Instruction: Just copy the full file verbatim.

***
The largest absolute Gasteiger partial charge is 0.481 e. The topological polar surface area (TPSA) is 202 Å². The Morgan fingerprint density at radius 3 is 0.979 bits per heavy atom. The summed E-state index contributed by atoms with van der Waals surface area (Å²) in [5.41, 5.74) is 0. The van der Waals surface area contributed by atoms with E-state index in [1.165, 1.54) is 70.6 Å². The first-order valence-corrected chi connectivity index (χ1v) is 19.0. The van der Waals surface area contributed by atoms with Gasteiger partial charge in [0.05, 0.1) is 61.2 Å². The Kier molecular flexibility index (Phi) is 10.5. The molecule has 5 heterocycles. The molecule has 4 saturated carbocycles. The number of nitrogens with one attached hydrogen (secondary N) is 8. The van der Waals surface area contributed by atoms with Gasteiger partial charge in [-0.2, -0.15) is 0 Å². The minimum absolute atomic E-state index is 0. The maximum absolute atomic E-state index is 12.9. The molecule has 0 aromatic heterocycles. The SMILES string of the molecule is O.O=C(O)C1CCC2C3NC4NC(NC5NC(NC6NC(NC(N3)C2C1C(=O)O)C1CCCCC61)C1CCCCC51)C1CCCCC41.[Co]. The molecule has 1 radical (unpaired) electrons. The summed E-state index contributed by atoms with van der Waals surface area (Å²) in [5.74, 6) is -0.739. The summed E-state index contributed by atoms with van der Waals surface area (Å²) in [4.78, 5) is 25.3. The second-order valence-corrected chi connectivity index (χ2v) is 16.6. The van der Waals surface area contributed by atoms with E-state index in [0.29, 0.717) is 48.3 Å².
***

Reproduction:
The largest absolute Gasteiger partial charge is 0.481 e. The topological polar surface area (TPSA) is 202 Å². The Morgan fingerprint density at radius 3 is 0.979 bits per heavy atom. The summed E-state index contributed by atoms with van der Waals surface area (Å²) in [5.41, 5.74) is 0. The van der Waals surface area contributed by atoms with E-state index in [1.165, 1.54) is 70.6 Å². The first-order valence-corrected chi connectivity index (χ1v) is 19.0. The van der Waals surface area contributed by atoms with Gasteiger partial charge in [0.05, 0.1) is 61.2 Å². The Kier molecular flexibility index (Phi) is 10.5. The molecule has 5 heterocycles. The molecule has 4 saturated carbocycles. The number of nitrogens with one attached hydrogen (secondary N) is 8. The van der Waals surface area contributed by atoms with Gasteiger partial charge in [-0.2, -0.15) is 0 Å². The minimum absolute atomic E-state index is 0. The maximum absolute atomic E-state index is 12.9. The molecule has 0 aromatic heterocycles. The SMILES string of the molecule is O.O=C(O)C1CCC2C3NC4NC(NC5NC(NC6NC(NC(N3)C2C1C(=O)O)C1CCCCC61)C1CCCCC51)C1CCCCC41.[Co]. The molecule has 1 radical (unpaired) electrons. The summed E-state index contributed by atoms with van der Waals surface area (Å²) in [5.74, 6) is -0.739. The summed E-state index contributed by atoms with van der Waals surface area (Å²) in [4.78, 5) is 25.3. The second-order valence-corrected chi connectivity index (χ2v) is 16.6. The van der Waals surface area contributed by atoms with E-state index in [0.29, 0.717) is 48.3 Å².